Am I the only one who has found the constant references to the “feral yobs” who supposedly are “terrorising” our streets insulting and degrading to the youth of Britain? It seems the media in the midst of a very rainy silly season have nothing better to do but quote David Cameron and his ironically titled comments about “anarchy in the UK” and use the very real problem of gun crime to try and claim that the youth of Britain are out on the prowl intent on stabbing, harassing and murdering the upstanding and law abiding adult population.
Meanwhile the media pours scorn and ridicule on the same youth for getting the highest grades ever in the GCSEs. “GSCEs must be too easy!” they cry. “There are too many pupils taking soft subjects like Sociology!” bellows another. So even the vast majority of Britain’s youth who are excelling at education have this achievement belittled by the media who seem intent on making them into underachieving menaces.
We’ve been here before, particularly in the youth culture of the punk heyday of the late 70s. The difference now is there doesn’t appear to be a definable sub-culture in the way that punk and even the new-age music that followed gave to groups of youths rebelling in some way against the adult world. Instead of “Anarchy in the UK” we have Rhianna’s annoyingly catchy “Umbrella”, Pete Doherty’s drug addled ramblings and the occasional wit of Lily Allen’s lyrics.
And then there’s alcohol. The stuff the supposedly upstanding adults drink in blinding quantities and again pour ridicule on the youth for following in their footsteps. It’s hardly surprising that under aged drinking is so widespread and indeed we all know that experimenting with alcohol – at whatever age – can often lead to mayhem of different varieties. This is a much bigger issue for society and not some kind of “youth problem”. In fact who is it exactly that sits in corporate boardrooms and comes up with the idea that they need more colourful varieties of drinks to attract the youth? Who is it that comes up with strategies and creates campaigns aimed at encouraging young people to drink? It certainly isn’t the young people themselves.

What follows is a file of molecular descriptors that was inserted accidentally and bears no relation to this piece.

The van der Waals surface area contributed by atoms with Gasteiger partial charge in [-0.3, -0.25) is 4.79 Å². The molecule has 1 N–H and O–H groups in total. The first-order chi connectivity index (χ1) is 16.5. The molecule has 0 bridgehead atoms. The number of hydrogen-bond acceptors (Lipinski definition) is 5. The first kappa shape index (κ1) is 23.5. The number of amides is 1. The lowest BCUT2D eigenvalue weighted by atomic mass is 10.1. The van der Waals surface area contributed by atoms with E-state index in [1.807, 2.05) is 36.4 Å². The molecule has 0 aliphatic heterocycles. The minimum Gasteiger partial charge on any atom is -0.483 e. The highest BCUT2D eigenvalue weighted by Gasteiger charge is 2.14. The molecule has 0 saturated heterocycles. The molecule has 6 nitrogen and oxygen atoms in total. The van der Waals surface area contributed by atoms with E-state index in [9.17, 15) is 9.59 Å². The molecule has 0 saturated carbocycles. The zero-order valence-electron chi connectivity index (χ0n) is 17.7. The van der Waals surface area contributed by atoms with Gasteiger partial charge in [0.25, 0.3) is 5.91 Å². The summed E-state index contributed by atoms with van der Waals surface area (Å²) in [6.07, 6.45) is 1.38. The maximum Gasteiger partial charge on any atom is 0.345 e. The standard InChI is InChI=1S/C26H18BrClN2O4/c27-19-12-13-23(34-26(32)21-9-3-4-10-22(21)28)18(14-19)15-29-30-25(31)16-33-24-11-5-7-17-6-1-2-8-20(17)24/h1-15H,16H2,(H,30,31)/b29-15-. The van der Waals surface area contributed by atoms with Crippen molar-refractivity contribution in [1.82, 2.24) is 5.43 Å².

The bottom line in all of this is that the youth are a good measure of society as a whole. What I see are a lot of kids who want to try and get decent jobs, do well in school and try to become full members of society. However, they are also tremendously concerned. These kids are growing up in a world where the insecurity of capitalism is evident everywhere and there is a certain environmental consciousness that doesn’t exist among their elders. But too there is a certain despair that us adults seem to think is our special preserve. They feel the decline and it affects them too. They see the instability in their future, the rising cost of education, seemingly endless war and they get down just like we do.
So yes there are some young people, just like there are plenty of adults, who engage in criminal activity. There are some young people who make bad decisions and get involved with people and situations they shouldn’t be involved with but on the whole, Britain’s youth are not “feral yobs” intent on taking over the street. They are rather human beings, perhaps more disheartened than previous generations about what the future holds, trying the best they can to get through life under an increasingly unstable capitalism. The kids are indeed alright.